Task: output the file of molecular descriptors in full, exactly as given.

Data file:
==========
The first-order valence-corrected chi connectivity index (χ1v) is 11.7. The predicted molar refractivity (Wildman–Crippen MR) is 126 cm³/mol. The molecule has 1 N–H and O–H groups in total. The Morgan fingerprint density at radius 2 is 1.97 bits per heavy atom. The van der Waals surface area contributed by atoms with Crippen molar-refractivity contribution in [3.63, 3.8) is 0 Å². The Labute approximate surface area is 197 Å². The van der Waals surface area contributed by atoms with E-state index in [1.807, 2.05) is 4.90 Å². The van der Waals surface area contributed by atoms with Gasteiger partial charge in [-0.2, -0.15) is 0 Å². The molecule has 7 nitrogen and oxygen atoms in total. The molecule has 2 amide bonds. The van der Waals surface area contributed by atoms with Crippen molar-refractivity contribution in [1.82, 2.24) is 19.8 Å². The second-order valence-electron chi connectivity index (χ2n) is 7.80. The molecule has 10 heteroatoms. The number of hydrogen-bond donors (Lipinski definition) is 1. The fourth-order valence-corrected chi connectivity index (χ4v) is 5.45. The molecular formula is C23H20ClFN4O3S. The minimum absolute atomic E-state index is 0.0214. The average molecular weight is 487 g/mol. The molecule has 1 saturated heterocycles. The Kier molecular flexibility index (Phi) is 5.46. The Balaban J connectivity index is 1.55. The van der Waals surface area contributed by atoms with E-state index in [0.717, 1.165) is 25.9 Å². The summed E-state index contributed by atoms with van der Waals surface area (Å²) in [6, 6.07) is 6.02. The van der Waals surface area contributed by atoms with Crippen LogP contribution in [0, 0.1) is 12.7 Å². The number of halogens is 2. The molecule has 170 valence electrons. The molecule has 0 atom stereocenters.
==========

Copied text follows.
The first-order valence-corrected chi connectivity index (χ1v) is 11.7. The predicted molar refractivity (Wildman–Crippen MR) is 126 cm³/mol. The molecule has 1 N–H and O–H groups in total. The Morgan fingerprint density at radius 2 is 1.97 bits per heavy atom. The van der Waals surface area contributed by atoms with Crippen molar-refractivity contribution in [3.63, 3.8) is 0 Å². The Labute approximate surface area is 197 Å². The van der Waals surface area contributed by atoms with E-state index in [1.807, 2.05) is 4.90 Å². The van der Waals surface area contributed by atoms with Gasteiger partial charge in [-0.2, -0.15) is 0 Å². The molecule has 7 nitrogen and oxygen atoms in total. The molecule has 2 amide bonds. The van der Waals surface area contributed by atoms with Crippen molar-refractivity contribution in [1.82, 2.24) is 19.8 Å². The second-order valence-electron chi connectivity index (χ2n) is 7.80. The molecule has 10 heteroatoms. The number of hydrogen-bond donors (Lipinski definition) is 1. The fourth-order valence-corrected chi connectivity index (χ4v) is 5.45. The molecular formula is C23H20ClFN4O3S. The minimum absolute atomic E-state index is 0.0214. The average molecular weight is 487 g/mol. The molecule has 1 saturated heterocycles. The Kier molecular flexibility index (Phi) is 5.46. The Balaban J connectivity index is 1.55. The van der Waals surface area contributed by atoms with E-state index in [0.717, 1.165) is 25.9 Å². The summed E-state index contributed by atoms with van der Waals surface area (Å²) in [6, 6.07) is 6.02. The van der Waals surface area contributed by atoms with Crippen LogP contribution in [0, 0.1) is 12.7 Å². The number of halogens is 2. The molecule has 170 valence electrons. The molecule has 0 atom stereocenters.